Interruption of the DNA breakage-reunion step or stabilisation of the DNA-breakage step of the topoisomerase reaction can lead to cell death and is the mechanism by which many successful topoisomerase inhibitors work (e.g. the quinolone antibacterials and the anticancer drug etoposide). Cleavage assays are particularly useful in determining if a potential compound acts by this mechanism. Quinolones and similar compounds do not require ATP to stabilise the cleavage intermediate, thus the cleavage assay buffer does not contain ATP. However, if you are concerned that your compound/molecule of interest requires ATP to stabilise the cleaved intermediate, ATP can be added to the reaction.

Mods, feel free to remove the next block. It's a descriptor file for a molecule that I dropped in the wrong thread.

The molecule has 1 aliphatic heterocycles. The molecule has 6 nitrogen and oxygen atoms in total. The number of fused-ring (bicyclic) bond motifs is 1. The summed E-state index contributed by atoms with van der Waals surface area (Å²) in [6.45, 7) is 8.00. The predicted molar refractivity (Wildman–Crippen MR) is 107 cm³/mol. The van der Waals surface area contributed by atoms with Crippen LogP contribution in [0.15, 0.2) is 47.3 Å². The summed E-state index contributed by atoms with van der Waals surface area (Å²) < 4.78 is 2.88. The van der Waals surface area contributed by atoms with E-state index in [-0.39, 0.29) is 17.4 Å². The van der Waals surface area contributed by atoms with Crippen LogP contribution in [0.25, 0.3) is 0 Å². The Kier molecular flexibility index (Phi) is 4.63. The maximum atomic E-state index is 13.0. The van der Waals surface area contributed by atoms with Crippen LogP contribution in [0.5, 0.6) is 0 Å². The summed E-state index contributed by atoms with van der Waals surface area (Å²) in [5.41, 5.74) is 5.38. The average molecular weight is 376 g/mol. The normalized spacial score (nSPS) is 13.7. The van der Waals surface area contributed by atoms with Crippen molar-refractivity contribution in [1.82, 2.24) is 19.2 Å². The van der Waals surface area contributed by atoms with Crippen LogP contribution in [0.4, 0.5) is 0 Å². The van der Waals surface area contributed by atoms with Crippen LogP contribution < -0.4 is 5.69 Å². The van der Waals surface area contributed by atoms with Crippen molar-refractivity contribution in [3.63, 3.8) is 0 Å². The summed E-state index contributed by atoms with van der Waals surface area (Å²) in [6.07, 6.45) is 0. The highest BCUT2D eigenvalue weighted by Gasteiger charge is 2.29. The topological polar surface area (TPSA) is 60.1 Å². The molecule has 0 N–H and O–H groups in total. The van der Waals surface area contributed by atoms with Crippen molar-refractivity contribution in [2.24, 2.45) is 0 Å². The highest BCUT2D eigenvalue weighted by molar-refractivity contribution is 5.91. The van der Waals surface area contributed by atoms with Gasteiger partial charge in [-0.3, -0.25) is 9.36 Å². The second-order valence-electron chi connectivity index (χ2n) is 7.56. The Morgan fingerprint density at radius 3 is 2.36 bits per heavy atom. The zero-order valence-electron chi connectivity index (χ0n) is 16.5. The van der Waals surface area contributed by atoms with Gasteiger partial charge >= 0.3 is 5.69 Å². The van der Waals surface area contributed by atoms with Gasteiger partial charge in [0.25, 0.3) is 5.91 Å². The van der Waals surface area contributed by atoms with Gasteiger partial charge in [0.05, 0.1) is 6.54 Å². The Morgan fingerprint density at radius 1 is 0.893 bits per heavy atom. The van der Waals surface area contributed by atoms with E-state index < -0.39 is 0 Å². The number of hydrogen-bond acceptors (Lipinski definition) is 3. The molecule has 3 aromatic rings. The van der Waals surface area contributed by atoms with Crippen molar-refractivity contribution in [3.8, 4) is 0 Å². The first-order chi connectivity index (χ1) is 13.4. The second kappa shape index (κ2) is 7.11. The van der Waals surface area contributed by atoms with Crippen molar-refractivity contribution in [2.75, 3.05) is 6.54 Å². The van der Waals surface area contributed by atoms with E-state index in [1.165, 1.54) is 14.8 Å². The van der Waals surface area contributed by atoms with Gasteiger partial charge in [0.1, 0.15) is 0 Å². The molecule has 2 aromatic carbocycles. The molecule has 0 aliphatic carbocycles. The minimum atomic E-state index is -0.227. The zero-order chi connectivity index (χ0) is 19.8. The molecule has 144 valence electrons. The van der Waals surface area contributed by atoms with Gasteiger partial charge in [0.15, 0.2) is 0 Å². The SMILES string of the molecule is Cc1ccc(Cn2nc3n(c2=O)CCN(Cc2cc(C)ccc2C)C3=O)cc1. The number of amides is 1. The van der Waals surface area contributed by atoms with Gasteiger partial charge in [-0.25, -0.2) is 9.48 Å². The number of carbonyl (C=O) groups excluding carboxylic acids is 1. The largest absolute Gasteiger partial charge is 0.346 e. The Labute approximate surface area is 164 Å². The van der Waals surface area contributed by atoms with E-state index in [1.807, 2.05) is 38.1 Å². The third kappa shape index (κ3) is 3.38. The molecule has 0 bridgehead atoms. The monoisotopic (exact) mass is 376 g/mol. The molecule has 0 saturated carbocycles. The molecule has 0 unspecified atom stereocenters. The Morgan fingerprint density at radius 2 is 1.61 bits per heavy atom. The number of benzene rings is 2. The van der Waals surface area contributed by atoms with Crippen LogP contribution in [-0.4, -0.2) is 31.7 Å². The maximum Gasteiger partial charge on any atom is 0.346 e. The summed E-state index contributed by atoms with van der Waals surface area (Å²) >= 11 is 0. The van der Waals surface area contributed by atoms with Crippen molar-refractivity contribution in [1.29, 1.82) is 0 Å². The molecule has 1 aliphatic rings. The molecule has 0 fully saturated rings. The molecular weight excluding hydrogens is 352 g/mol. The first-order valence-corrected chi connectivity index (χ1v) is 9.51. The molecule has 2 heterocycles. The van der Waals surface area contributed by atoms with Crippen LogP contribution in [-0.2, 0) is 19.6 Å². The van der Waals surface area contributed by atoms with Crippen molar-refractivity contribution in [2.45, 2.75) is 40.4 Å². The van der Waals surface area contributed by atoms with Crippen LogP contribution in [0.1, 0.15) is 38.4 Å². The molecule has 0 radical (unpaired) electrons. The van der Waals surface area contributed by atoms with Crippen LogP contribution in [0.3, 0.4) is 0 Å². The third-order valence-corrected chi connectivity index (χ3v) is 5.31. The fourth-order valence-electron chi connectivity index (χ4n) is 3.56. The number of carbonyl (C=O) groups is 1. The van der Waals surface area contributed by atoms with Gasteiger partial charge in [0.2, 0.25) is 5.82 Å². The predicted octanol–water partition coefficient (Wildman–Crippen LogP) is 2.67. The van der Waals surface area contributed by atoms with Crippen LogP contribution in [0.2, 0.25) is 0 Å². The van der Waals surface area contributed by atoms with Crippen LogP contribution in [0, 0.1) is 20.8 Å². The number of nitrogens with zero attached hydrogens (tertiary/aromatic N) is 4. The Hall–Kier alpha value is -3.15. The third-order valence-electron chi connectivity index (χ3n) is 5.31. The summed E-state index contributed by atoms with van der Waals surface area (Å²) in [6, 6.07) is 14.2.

Although all topoisomerases cleave DNA, cleavage assays can occasionally problematic. They often require more enzyme than required in relaxation/supercoiling or decatenation, and, as we have often found, require high quality enzymes with high specific activity. For example you require almost 10x more E. coli DNA gyrase for cleavage reactions than you do for supercoiling reactions.
A typical reaction:
Enzyme is incubated with 0.5 µg of supercoiled pBR322 in a reaction volume of 30 µl at 37°C for 30 minutes in 1X Cleavage Assay Buffer (with or without ATP as required). 0.2% (w/v) SDS and 0.1 mg/ml Proteinase K are added before a further incubation at 37°C for 30 minutes.
The reaction is stopped by the addition of 3 µl 0.5 mM EDTA and 30 µl chloroform/iso-amyl alcohol (24/1) and 30 µl Stop Buffer (STEB), before being loaded on an agarose gel.
Gels can be run either in TBE (90 mM Tris.Borate, 2 mM EDTA) or TAE (40 mM Tris.acetate, 2 mM EDTA) with or without an intercalator such as ethidium bromide.